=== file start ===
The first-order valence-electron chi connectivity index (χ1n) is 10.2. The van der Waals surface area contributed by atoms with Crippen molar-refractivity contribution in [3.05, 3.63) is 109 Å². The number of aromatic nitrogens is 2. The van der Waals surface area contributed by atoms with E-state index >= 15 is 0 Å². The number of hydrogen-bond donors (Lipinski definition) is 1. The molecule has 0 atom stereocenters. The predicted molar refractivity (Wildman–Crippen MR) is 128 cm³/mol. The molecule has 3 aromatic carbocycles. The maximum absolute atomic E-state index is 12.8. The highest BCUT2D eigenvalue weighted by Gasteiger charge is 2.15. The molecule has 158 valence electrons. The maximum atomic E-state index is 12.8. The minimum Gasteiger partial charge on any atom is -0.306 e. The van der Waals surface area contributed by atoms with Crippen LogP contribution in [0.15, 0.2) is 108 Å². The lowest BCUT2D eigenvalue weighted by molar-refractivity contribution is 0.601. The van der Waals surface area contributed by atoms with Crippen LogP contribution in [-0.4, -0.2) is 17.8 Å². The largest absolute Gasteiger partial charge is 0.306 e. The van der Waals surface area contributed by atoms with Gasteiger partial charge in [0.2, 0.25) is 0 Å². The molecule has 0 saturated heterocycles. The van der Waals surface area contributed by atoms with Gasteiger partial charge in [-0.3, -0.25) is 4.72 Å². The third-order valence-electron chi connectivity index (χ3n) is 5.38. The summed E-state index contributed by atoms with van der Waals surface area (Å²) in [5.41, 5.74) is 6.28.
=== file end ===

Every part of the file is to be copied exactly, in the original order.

The first-order valence-electron chi connectivity index (χ1n) is 10.2. The van der Waals surface area contributed by atoms with Crippen molar-refractivity contribution in [3.05, 3.63) is 109 Å². The number of aromatic nitrogens is 2. The van der Waals surface area contributed by atoms with E-state index >= 15 is 0 Å². The number of hydrogen-bond donors (Lipinski definition) is 1. The molecule has 0 atom stereocenters. The predicted molar refractivity (Wildman–Crippen MR) is 128 cm³/mol. The molecule has 3 aromatic carbocycles. The maximum absolute atomic E-state index is 12.8. The highest BCUT2D eigenvalue weighted by Gasteiger charge is 2.15. The molecule has 158 valence electrons. The maximum atomic E-state index is 12.8. The minimum Gasteiger partial charge on any atom is -0.306 e. The van der Waals surface area contributed by atoms with Crippen LogP contribution in [0.15, 0.2) is 108 Å². The lowest BCUT2D eigenvalue weighted by molar-refractivity contribution is 0.601. The van der Waals surface area contributed by atoms with Crippen LogP contribution in [-0.4, -0.2) is 17.8 Å². The largest absolute Gasteiger partial charge is 0.306 e. The van der Waals surface area contributed by atoms with Gasteiger partial charge in [0.2, 0.25) is 0 Å². The molecule has 0 saturated heterocycles. The van der Waals surface area contributed by atoms with Gasteiger partial charge in [-0.3, -0.25) is 4.72 Å². The third-order valence-electron chi connectivity index (χ3n) is 5.38. The summed E-state index contributed by atoms with van der Waals surface area (Å²) in [5.41, 5.74) is 6.28.